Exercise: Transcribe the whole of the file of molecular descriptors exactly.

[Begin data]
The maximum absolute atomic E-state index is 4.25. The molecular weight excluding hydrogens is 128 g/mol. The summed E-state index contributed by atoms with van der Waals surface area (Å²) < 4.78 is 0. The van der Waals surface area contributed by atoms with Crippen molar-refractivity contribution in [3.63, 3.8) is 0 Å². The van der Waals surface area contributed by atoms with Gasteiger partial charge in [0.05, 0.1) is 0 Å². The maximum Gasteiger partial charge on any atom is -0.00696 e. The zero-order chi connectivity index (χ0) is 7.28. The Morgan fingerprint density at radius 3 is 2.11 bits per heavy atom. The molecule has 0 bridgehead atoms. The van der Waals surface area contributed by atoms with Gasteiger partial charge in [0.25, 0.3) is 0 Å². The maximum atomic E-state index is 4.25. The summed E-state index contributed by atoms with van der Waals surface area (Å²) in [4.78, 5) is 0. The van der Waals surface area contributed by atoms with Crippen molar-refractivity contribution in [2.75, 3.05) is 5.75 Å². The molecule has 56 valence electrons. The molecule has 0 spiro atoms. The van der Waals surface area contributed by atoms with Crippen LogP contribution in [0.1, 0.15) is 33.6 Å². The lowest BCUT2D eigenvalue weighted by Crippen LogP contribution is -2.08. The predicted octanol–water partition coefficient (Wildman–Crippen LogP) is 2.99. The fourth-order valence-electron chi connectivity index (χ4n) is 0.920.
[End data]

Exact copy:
The maximum absolute atomic E-state index is 4.25. The molecular weight excluding hydrogens is 128 g/mol. The summed E-state index contributed by atoms with van der Waals surface area (Å²) < 4.78 is 0. The van der Waals surface area contributed by atoms with Crippen molar-refractivity contribution in [3.63, 3.8) is 0 Å². The van der Waals surface area contributed by atoms with Gasteiger partial charge in [0.05, 0.1) is 0 Å². The maximum Gasteiger partial charge on any atom is -0.00696 e. The zero-order chi connectivity index (χ0) is 7.28. The Morgan fingerprint density at radius 3 is 2.11 bits per heavy atom. The molecule has 0 bridgehead atoms. The van der Waals surface area contributed by atoms with Gasteiger partial charge in [0.25, 0.3) is 0 Å². The maximum atomic E-state index is 4.25. The summed E-state index contributed by atoms with van der Waals surface area (Å²) in [4.78, 5) is 0. The van der Waals surface area contributed by atoms with Crippen molar-refractivity contribution in [2.75, 3.05) is 5.75 Å². The molecule has 56 valence electrons. The molecule has 0 spiro atoms. The van der Waals surface area contributed by atoms with Crippen LogP contribution in [0.1, 0.15) is 33.6 Å². The lowest BCUT2D eigenvalue weighted by Crippen LogP contribution is -2.08. The predicted octanol–water partition coefficient (Wildman–Crippen LogP) is 2.99. The fourth-order valence-electron chi connectivity index (χ4n) is 0.920.